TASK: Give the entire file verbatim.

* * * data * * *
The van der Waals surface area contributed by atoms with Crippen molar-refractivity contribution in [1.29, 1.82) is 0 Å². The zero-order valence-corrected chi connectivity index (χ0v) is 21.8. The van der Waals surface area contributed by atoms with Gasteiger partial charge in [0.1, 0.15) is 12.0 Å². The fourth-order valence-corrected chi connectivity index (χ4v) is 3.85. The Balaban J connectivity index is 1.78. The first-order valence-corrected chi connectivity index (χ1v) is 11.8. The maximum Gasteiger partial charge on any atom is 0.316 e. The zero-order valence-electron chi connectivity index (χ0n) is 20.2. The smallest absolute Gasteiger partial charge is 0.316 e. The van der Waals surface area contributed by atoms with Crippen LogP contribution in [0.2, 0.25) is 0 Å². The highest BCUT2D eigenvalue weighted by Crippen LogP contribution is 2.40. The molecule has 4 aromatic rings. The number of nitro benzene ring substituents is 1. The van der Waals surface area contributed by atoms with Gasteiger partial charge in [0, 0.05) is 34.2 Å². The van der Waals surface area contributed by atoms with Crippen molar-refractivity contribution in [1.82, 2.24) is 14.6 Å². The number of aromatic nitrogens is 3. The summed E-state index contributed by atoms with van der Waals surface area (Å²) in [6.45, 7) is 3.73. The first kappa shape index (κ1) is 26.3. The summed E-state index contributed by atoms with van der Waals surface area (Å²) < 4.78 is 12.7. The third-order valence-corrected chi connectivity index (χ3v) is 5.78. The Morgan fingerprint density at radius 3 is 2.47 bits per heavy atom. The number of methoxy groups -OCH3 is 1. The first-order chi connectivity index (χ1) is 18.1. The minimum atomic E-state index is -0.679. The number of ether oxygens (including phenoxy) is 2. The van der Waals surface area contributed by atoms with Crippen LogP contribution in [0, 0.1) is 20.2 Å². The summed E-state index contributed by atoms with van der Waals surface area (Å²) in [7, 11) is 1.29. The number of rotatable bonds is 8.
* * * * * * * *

The van der Waals surface area contributed by atoms with Crippen molar-refractivity contribution in [1.29, 1.82) is 0 Å². The zero-order valence-corrected chi connectivity index (χ0v) is 21.8. The van der Waals surface area contributed by atoms with Gasteiger partial charge in [0.1, 0.15) is 12.0 Å². The fourth-order valence-corrected chi connectivity index (χ4v) is 3.85. The Balaban J connectivity index is 1.78. The first-order valence-corrected chi connectivity index (χ1v) is 11.8. The maximum Gasteiger partial charge on any atom is 0.316 e. The zero-order valence-electron chi connectivity index (χ0n) is 20.2. The smallest absolute Gasteiger partial charge is 0.316 e. The van der Waals surface area contributed by atoms with Crippen LogP contribution in [0.2, 0.25) is 0 Å². The highest BCUT2D eigenvalue weighted by Crippen LogP contribution is 2.40. The molecule has 4 aromatic rings. The number of nitro benzene ring substituents is 1. The van der Waals surface area contributed by atoms with Gasteiger partial charge in [0, 0.05) is 34.2 Å². The van der Waals surface area contributed by atoms with Crippen molar-refractivity contribution in [1.82, 2.24) is 14.6 Å². The number of aromatic nitrogens is 3. The summed E-state index contributed by atoms with van der Waals surface area (Å²) in [6.45, 7) is 3.73. The first kappa shape index (κ1) is 26.3. The summed E-state index contributed by atoms with van der Waals surface area (Å²) < 4.78 is 12.7. The third-order valence-corrected chi connectivity index (χ3v) is 5.78. The Morgan fingerprint density at radius 3 is 2.47 bits per heavy atom. The number of methoxy groups -OCH3 is 1. The first-order chi connectivity index (χ1) is 18.1. The minimum atomic E-state index is -0.679. The number of ether oxygens (including phenoxy) is 2. The van der Waals surface area contributed by atoms with Crippen LogP contribution in [0, 0.1) is 20.2 Å². The summed E-state index contributed by atoms with van der Waals surface area (Å²) in [7, 11) is 1.29. The number of rotatable bonds is 8.